Gallery East Arts Center Artist Reception Public Invited September 9, 2016 5-7 PM

Gallery East Guest 9.16Gallery East Arts Center Alameda Plaza 1176 SE. US 441 Bellevue, Florida

352-245-2781

Hours Tuesday through Friday 4:50 PM Saturday 10 to 1:30 PM closed Sunday and Monday www.galleryeast.org

Artist reception open house Public invited September 9, 2016 five through 7 PM art drawings wine and cheese

Guest artist Sharon Harris

Member artist Nancy York and Rose Maerkl

Kathy Jacobs Almeida will do a book signing for her latest book Sonny’s Story 2

FT Worth/Dallas–OMG

Blast from the past–just back from my 50th class reunion with lots of great stuff to paint of the DFW area; but oh what a mess the roads are!!!! 6.5 million people are too many for me to get along with, so I think I ‘ll just stay in Florida.

Brushwork with Acrylics Class

Acrylics class Mondays, 1:00 to 3:00 will start October 1, 2012 and end December 10, 2012, at the Art Center of Citrus County.  Registration is $35 for the semester.  Registration opens August 13, 2012, limit 12 students, so register early at the Art Center, 352-746-7606.  Materials not included, materials list available on request.

Doing A Value Study

Tips from Today’s Session

Students, following are a couple of things to remember as you develop the value studies  and plan for your final canvas:

  1. Begin working your idea as a sketch, on sketch paper
  2. Ideally, put a ground on your intended painting support (canvas paper, poster board) to begin your “value study” before you apply glaze washes of pigment
  3. If you began by sketching your idea on the support (no sketch paper, see 4) without putting a ground on it you need to seal the pencil drawing by putting a glaze wash of pigment/water on the support  before you can begin to place darker values on to the line study.    If you don’t you will obliterate your image.
  4. Don’t try to put the glaze wash on sketch paper—the paper is not a sturdy support and your image is likely to be washed away and the paper will become crumply’
  5. If your support is water color paper use 140lb cold press, size it with water, dry it and tape it flat
  6.  Once you have your image secure under a transparent glaze wash of pigment, begin adding value changes (shading) in the areas that you wish to be darker and/ or a different pigment color.  Keep the glaze washes transparent, even if they are dark.
  7. If you get to dark in an area, put a white transparent glaze wash over the area, or the entire support if required, and go at it again
  8. Once you feel satisfied with the value ranges established on that support—have another support ready to draw on and begin a different combination of glaze washes using the color charts you made to select your color scheme from.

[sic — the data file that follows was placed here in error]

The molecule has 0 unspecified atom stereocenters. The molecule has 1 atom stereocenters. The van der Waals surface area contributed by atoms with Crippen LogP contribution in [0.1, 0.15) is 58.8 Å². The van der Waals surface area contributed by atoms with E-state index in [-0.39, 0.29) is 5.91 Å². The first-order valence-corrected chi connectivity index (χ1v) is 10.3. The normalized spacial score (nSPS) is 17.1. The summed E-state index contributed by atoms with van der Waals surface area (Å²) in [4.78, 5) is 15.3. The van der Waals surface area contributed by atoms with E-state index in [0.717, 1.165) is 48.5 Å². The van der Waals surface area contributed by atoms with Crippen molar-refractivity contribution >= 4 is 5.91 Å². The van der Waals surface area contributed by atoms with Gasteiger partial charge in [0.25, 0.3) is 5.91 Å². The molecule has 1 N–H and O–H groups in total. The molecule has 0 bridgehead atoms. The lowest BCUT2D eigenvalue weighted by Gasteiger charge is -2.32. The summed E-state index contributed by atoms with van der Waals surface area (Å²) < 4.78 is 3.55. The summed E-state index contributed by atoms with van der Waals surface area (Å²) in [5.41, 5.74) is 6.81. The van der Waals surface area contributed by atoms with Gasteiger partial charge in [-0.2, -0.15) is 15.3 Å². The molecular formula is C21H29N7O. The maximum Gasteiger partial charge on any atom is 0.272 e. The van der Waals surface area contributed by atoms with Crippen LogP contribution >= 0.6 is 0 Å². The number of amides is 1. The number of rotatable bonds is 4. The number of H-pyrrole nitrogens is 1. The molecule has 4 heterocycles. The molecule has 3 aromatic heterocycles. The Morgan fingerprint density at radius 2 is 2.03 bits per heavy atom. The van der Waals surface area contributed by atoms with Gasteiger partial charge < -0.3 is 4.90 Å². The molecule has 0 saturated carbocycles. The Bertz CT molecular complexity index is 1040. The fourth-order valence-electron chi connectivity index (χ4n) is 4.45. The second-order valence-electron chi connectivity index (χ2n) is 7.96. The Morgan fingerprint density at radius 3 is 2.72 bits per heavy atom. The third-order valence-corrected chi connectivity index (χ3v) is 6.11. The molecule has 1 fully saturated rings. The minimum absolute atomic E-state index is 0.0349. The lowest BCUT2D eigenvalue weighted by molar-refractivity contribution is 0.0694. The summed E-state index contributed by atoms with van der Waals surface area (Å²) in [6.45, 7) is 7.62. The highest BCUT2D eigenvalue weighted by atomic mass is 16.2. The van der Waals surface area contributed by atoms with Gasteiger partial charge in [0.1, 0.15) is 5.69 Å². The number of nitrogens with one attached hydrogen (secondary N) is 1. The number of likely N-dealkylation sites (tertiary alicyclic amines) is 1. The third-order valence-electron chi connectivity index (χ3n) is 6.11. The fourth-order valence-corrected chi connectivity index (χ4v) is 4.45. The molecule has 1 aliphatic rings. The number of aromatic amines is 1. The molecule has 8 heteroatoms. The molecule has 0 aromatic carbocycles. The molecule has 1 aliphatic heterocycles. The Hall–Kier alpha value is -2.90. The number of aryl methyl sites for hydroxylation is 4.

9. You should try three or four color schemes and possibly a rearrangement of your original sketch idea to fully develop the plan for your painting.

Mixing Colors

The class went great yesterday.  Remember, we didn’t have time to make a chart mixing your primary colors with your secondary colors and then changing each of the mixes value by tinting the mix with white to change the value, so make that chart. 

Also remember that your blue, green and yellow charts will use a cool (Alizarin Crimson) red and a warm red (cadmium med) for your temperature changes.  The yellow chart for landscape hues use burnt sienna for the warm yellow and the ultramarine blue for the cool temperature changes. 

Always fill the entire square, don’t leave any white edges and experiment with the temperature changes by tinting them with white to change their values.    I’m open to your comments or questions.

Old Master’s Methods

Many of my students ask:  what is the difference between the Old Master’s paintings and those that were done during the nineteenth century by the Impressionist, didn’t they both work in oils?  The difference is not whether they used oils, watercolor or gouache: it lies in the methodology they used in applying the pigments combined with where they worked.

The Old Masters worked in their studios and most often in a method referred to as grisaille (gray tones) to establish values first and then they added color glazes over the values.  The Impressionists worked in plein aire (outdoors/in the streets) in a method known as Alla Prima, a method of working directly on the support (canvas or board) with a loaded brush of full pigment.  The location of where they worked affected their subject matter, which is a whole different story.

Today, artists often work with both methods and in both places by sketching in plein aire and taking a photograph home to finish the work in the studio.  This system was advanced also by an Impressionist, Gustave Caillebotte.